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The Massachusetts Board of Elementary and Secondary Education

Statement by Commissioner of Education Robert V. Antonucci on the Lawrence Public Schools

Delivered at the Board of Education meeting June 16, 1997

The Board of Education has on its agenda for this meeting an update on the situation in the Lawrence Public Schools, which the Board last discussed at our February 1997 meeting. The item was placed on today's agenda in anticipation of the release of the State Auditor's report on certain activities of the Lawrence Public School system from July 1993 through March 1997. The State Auditor's report was released on Thursday, June 12. The information we now have from multiple sources indicates that the Lawrence School District has consistently failed to take appropriate action and properly use available resources to improve the performance of students attending schools in the district. Therefore, I am recommending that the Board today take the first step in the process to declare the Lawrence School District chronically under-performing.

The sources of information on which I base this statement include thefollowing:

  1. the State Auditor's report of June 12;
  2. the coordinated program review conducted by Department of Elementary and Secondary Education staff in Lawrence the week of April 7, 1997;
  3. all of the other information and data provided by the New England Association of Schools and Colleges (NEASC) accreditation report on Lawrence High School; and
  4. other information and data concerning Lawrence, including student test scores, participation in the state tests, student attendance and dropout rates, and the letters we have received from concerned citizens of Lawrence, meetings I have held with school officials, and personal visits to the Lawrence schools.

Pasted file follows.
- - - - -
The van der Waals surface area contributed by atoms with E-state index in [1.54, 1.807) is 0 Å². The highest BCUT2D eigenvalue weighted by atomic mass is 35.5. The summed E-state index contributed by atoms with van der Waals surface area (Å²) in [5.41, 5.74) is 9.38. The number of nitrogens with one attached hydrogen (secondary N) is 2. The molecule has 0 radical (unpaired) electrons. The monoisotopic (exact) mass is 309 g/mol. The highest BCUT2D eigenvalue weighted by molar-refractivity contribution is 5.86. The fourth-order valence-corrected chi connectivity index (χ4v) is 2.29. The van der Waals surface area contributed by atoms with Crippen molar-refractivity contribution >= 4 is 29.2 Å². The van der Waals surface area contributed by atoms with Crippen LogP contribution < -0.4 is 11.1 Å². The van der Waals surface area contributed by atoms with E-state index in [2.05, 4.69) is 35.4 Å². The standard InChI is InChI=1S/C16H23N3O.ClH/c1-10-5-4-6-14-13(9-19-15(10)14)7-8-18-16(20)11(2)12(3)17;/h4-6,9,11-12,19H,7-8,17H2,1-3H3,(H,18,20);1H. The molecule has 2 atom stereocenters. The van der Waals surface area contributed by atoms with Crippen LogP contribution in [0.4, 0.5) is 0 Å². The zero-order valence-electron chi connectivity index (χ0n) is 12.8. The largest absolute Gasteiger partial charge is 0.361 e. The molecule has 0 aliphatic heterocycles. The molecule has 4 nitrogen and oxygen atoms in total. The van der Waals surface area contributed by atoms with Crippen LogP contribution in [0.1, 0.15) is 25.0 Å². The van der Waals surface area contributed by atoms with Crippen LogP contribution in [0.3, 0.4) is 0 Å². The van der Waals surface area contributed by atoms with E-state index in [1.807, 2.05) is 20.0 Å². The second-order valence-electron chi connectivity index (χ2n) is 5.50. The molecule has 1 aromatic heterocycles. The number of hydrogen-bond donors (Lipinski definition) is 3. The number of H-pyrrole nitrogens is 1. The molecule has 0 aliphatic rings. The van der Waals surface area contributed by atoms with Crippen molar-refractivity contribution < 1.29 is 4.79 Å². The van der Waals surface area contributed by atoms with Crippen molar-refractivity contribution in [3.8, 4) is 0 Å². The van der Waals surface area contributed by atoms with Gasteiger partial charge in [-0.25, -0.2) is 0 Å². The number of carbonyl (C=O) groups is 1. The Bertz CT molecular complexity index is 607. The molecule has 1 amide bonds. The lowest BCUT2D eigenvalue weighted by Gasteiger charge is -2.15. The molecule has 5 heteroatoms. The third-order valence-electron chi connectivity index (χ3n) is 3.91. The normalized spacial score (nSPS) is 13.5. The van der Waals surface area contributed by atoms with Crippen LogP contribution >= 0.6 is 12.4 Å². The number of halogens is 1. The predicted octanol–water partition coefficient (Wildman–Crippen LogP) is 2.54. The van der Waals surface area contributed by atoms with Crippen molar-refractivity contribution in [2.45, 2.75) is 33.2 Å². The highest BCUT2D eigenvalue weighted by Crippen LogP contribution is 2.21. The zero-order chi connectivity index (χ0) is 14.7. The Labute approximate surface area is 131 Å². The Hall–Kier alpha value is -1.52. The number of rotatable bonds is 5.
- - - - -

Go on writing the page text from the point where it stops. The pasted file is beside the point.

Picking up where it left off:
1. The State Auditor's Report

The Auditor's report describes "questionable administrative decisions relative to hundreds of thousands of dollars in expenditures," "excessive administrative costs," "noncompliance with state laws relative to purchased goods and services," "inadequate administrative controls over consultant contracts," and "questionable and unreported fringe benefits to certain staff members." The report includes allegations that certain laws were violated, and one of the steps I will be recommending is the immediate referral of this report to the Attorney General for appropriate investigation and enforcement action if necessary.

The issue for the Board of Education to consider is educational leadership in the school district. The leadership of the school district and the city should be focusing all of the available resources on vigorous educational improvement, to strengthen teaching and learning and expand educational opportunities for the students. This is especially true given the demographics in Lawrence, including high concentrations of poverty and substantial numbers of students whose first language is not English. In this context, the Auditor's findings of excessive administrative costs, inadequate administrative controls, substantial spending on non-instructional items and questionable and unreported staff fringe benefits are deeply troubling. They indicate a failure of local educational leadership, for which the students of Lawrence and the taxpayers of the Commonwealth are paying the price.

2. The coordinated program review by the Department of Elementary and Secondary Education

The Department of Elementary and Secondary Education conducted a coordinated review of programs in Lawrence in April. As a matter of course during every school year, the Department visits approximately 50 school districts to review programs supported by federal and state resources. These include special education, Title I, transitional bilingual education, and vocational-technical programs. I informed the Superintendent of the upcoming visit 10 months ahead of time, in June 1996. As is our usual procedure, we submitted a draft report to the Superintendent, and he has provided his views on the report's factual accuracy.